Foreign language learning as a potential healthy aging tool to stimulate cognition and well-being in older adults: A randomized controlled study

Research output: Contribution to conferenceAbstractAcademic

Abstract

Increasing age is the greatest known risk factor for dementia, a disorder manifesting as progressing cognitive impairment. However, measures can be taken later in life to stimulate cognitive functioning and well-being, thereby possibly delaying the onset of more severe cognitive impairment. Foreign language learning has been suggested to have potential in this respect, not only because language learning is an inherently social activity, but also because brain functions that tend to decline with aging largely overlap with those engaged by language learning. Language learning has also been hypothesized to be a unique cognitive stimulation activity, considering that regulating the activation of multiple languages in the brain constantly appeals to cognitive control.
This study investigated if a three-month language learning intervention, consisting of biweekly online classes and 45 minutes of self-study for five days a week, can serve as an innovative healthy aging tool to promote cognitive functioning and well-being in Dutch healthy older adults aged 65 or older (n = 15). To assess the unique contribution of language learning vis-à-vis other stimulating activities to cognition and well-being, participants were randomly assigned to an English course, a guitar course (active control condition, n = 13), or a lecture series (passive control condition, n = 15). Cognitive functioning and well-being were assessed at pre-intervention, post-intervention, and at a four-month follow-up using a neuropsychological battery and a reaction time task, and questionnaires, respectively.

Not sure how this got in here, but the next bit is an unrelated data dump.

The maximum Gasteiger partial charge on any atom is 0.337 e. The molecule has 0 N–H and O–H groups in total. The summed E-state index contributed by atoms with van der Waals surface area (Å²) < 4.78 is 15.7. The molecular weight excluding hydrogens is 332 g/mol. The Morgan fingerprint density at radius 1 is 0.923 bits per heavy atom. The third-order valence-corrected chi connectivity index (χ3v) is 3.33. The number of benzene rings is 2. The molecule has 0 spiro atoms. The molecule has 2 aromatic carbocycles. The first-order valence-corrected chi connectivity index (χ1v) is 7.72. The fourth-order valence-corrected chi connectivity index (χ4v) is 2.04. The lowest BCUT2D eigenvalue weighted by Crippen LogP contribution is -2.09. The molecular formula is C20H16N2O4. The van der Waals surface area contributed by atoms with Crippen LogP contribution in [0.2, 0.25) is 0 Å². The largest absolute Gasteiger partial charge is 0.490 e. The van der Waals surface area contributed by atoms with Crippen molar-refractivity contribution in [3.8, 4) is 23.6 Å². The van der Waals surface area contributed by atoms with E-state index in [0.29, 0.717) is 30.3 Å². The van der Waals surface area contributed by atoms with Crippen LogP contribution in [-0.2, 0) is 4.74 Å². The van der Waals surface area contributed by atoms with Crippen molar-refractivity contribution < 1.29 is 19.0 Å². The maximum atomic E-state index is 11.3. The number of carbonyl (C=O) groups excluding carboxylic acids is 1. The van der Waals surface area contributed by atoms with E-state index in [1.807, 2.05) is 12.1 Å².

At the time of submission, the data are being analyzed. Analysis of the data will reveal if language learning yields unique effects on cognitive functioning and/or well-being, compared to the other interventions. These results can inform us of whether late-life language learning could become a healthy aging tool to enhance well-being and to attenuate age-related cognitive decline, thereby perhaps delaying the onset of cognitive impairment or dementia.
Original languageEnglish
Publication statusPublished - Jun-2023
EventInternational Symposium on Bilingualism - Macquarie University, Sydney, Australia
Duration: 26-Jun-202330-Jun-2023

Conference

ConferenceInternational Symposium on Bilingualism
Country/TerritoryAustralia
CitySydney
Period26/06/202330/06/2023

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